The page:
Every once in a while, I meet someone who reminds me that the key to success is overcoming obstacles—and if you can overcome those obstacles and incorporate them into your work, then it opens up a world of new possibility.
Last week, I interviewed Gavin Grant at his minimalist home in North Oakland. Grant is a conceptual wood sculptor. I hadn't met any black wood sculptors—let alone one in a Living Legends T-shirt.
Turns out Grant has been honing his craft in the Bay Area for almost two decades. He makes these sleek futuristic-looking woodcarvings, roughly three to four feet in size, that can either stand alone or mount to a wall. It wouldn’t do justice to simply call his creations "s-like" figures—they’re more dragon-like. Some look like an ampersand; others look like a cousin of the Prince symbol.
Grant makes his pieces by hand, using thin 4' x 8' sheets of light tan poplar cut to shape and scored diagonally. The process allows him to slightly angle the sections of the wood up and down, creating a jagged aesthetic.
When the cut-out scored shape is paired with another piece of wood cut in a symmetric style, he seals them together, using a piece of wood to create a spine between the two symmetrical sides—propping them up and making his creation three-dimensional.
None of this would be possible if Grant didn’t use pinky-fingertip sized wooden braces to support the scored and angled sections of wood, an innovation created on his own from trial-and-error.
“I took all those small pieces and glued them together like boom, boom, boom,” Grant tells me as we stand in his apartment-turned-studio, his house seemingly solely used to produce art. But it didn’t happen overnight. “Even the way I came up with these braces," he adds, "was a journey.”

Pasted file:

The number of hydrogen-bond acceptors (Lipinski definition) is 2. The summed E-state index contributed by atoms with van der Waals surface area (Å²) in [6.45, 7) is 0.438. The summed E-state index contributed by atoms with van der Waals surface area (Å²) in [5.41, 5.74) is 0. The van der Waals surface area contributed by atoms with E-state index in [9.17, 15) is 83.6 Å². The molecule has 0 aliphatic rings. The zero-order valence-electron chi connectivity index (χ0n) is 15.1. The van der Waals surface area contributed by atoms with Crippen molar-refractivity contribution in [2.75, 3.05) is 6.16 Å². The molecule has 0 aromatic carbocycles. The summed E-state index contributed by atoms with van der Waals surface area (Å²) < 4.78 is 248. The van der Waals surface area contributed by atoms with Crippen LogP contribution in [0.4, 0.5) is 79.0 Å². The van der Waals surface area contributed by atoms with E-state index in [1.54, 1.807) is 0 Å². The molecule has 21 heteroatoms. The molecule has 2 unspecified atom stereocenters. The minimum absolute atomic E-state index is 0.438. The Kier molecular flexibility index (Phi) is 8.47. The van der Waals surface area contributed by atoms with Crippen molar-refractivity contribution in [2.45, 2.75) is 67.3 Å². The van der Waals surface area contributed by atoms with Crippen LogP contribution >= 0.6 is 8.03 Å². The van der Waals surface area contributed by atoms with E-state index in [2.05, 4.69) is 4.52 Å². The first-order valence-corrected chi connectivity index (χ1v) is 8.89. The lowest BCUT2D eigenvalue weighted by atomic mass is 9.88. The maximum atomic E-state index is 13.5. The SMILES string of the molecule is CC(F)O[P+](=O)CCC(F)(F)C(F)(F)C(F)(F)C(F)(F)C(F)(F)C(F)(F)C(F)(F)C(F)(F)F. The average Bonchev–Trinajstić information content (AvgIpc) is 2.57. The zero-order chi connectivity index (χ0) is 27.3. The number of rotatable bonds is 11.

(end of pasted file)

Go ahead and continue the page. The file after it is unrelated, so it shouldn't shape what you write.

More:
Grant's upcoming show Continuum, at the downtown Oakland office of the Gensler architecture firm, is a manifestation of that journey—one that's about more than just cutting wood. It’s about him staying disciplined as he embarks on his personal path to mastering his craft. He’s taken small steps, like finding a way to brace his angled wood cuts. And he’s taken large steps, like turning his apartment into a functional workspace that he likens to a computer.
“This is like the hard drive, where everything is stored,” Grant says, pointing to a wall of curvy creations, all of them past experiments that inform his more recent sculptures.
“This middle room is like the operating system. I have my tools over there, and a table if I need to sand, and finishing products,” Grant says, noting that the front and final room of his apartment is like a computer desktop—that’s where all the nice looking finished pieces are shown.
How did he land on this three-room system for creating sculptures? In the same way he learned how to create the sculptures themselves: largely self-taught.
“Sometimes I figure it out for myself, like figuring out the braces thing. And then, sometimes, I’m like, ‘Let me just go on YouTube and watch a bunch of videos about woodworking, and craftsmanship, and guitar making, and architecture and design, and soak it up and see what I learn from it,’” says Grant.